5 Employment Law Predictions for 2024

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1. Non-Compete Agreements

In 2023, legislation prohibiting non-compete agreements, specific restrictive covenants, and authorizing individuals to pursue civil action against employers or persons alleged to have violated a non-compete ban was vetoed by New York’s Governor. In 2024, New York may be expected to align the law into a form that Governor Hochul will sign. It is anticipated that other states will introduce similar legislation. On a national level, the Federal Trade Commission’s (FTC) proposed rule is awaiting a final vote. If approved, it would institute a comprehensive nationwide ban on non-compete agreements, with the final vote scheduled for April 2024, at the earliest.

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2. Joint Employer Rule

The National Labor Relations Board (NLRB) issued its Final Rule establishing a new standard under the National Labor Relations Act for determining whether two employers are “joint employers.” The effective date for this new rule has been extended to February 26, 2024. There has already been opposition to this rule from the US Chamber of Commerce and a coalition of businesses who filed a lawsuit against the NLRB.  The lawsuit alleges the joint employer rule is statutorily unauthorized and arbitrary and capricious. It is expected there will be continued opposition to this new standard throughout 2024.

3. Paid Leave Updates

As with past years, it’s expected that additional state and local jurisdictions will continue to pass paid leave laws in 2024. For example, in late 2023, Illinois and Minnesota passed state-wide paid leave laws. This left local jurisdictions scrambling to amend their existing ordinances to align with the new state requirements which became effective on January 1, 2024As minor differences remain in local and state laws, employers should understand the requirements at both levels to ensure compliance in these two states.

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4. Raising the Exempt Salary Threshold Level

The Department of Labor is again proposing to raise the exempt salary threshold level. During GovDocs’ 2023 Employment Law Trends webinar, the speakers did not expect this to have broad implications for larger employers, but Kevin Mosher, partner with Thompson Coe, indicated it was likely to affect retail and hospitality the most where shift managers may be earning less than $55,000. In these situations, employers should understand they do not necessarily need to raise salaries, but if they don’t do so, any exempt employee making less than the new threshold level would then be eligible for and need to be paid overtime. Again, this is if the proposed rule passes. Employers are advised to monitor potential changes and their impact on overtime eligibility.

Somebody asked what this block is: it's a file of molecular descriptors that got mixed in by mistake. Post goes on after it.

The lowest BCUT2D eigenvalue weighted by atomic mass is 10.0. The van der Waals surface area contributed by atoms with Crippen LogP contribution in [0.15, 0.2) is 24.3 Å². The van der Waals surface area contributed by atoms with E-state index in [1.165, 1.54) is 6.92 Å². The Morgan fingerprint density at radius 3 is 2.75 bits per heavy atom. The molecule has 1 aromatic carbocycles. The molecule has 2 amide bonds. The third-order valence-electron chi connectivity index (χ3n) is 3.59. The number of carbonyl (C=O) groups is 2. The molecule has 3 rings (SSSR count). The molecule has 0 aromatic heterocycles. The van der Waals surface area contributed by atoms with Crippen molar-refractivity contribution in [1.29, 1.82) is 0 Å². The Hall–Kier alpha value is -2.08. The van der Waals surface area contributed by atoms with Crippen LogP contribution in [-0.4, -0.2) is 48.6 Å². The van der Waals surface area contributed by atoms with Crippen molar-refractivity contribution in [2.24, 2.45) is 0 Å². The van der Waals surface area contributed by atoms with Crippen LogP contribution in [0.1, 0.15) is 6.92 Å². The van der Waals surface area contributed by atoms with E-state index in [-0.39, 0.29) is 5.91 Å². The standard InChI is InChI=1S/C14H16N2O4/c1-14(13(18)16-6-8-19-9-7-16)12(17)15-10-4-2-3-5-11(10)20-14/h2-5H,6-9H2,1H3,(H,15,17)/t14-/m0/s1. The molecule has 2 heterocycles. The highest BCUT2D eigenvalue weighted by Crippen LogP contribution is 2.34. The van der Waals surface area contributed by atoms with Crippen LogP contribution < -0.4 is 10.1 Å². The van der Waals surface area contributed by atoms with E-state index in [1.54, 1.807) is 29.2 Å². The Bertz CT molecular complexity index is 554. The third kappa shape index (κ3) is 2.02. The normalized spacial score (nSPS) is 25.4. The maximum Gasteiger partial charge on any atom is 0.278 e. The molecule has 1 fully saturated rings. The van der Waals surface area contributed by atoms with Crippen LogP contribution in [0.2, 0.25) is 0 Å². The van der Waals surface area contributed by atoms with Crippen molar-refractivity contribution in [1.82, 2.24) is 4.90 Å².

5. Other Expected 2024 Employment Law Trends

As the final year of the Biden Administration unfolds, a flurry of regulatory activity is expected in the latter half of 2024. Anticipated developments include increased state-level pushes for pay transparency, continued legislation for paid time off, and ongoing minimum wage increases nationwide.  

In summary, while some trends echo those of 2023, vigilant monitoring of employment law legislation in 2024 is crucial for businesses to adapt to changes throughout the year.


More Expert Predictions and Analysis

What should employers keep an eye on in 2024? 

View our webinar, A Look Back, A Look Ahead: 2023 Employment Law Trends, as a panel of experts unravels the major developments from the past year and examines what may lie ahead in 2024. Topics include: 

  • NLRB decisions and related developments
  • Restrictive covenants/non-competes
  • Proposed changes to FLSA minimum salary test
  • Impact of Students for Fair Admissions v. Harvard on private employers
  • 2024 predictions in employment law

View Recording 

View Recording 2023 Employment Law Trends

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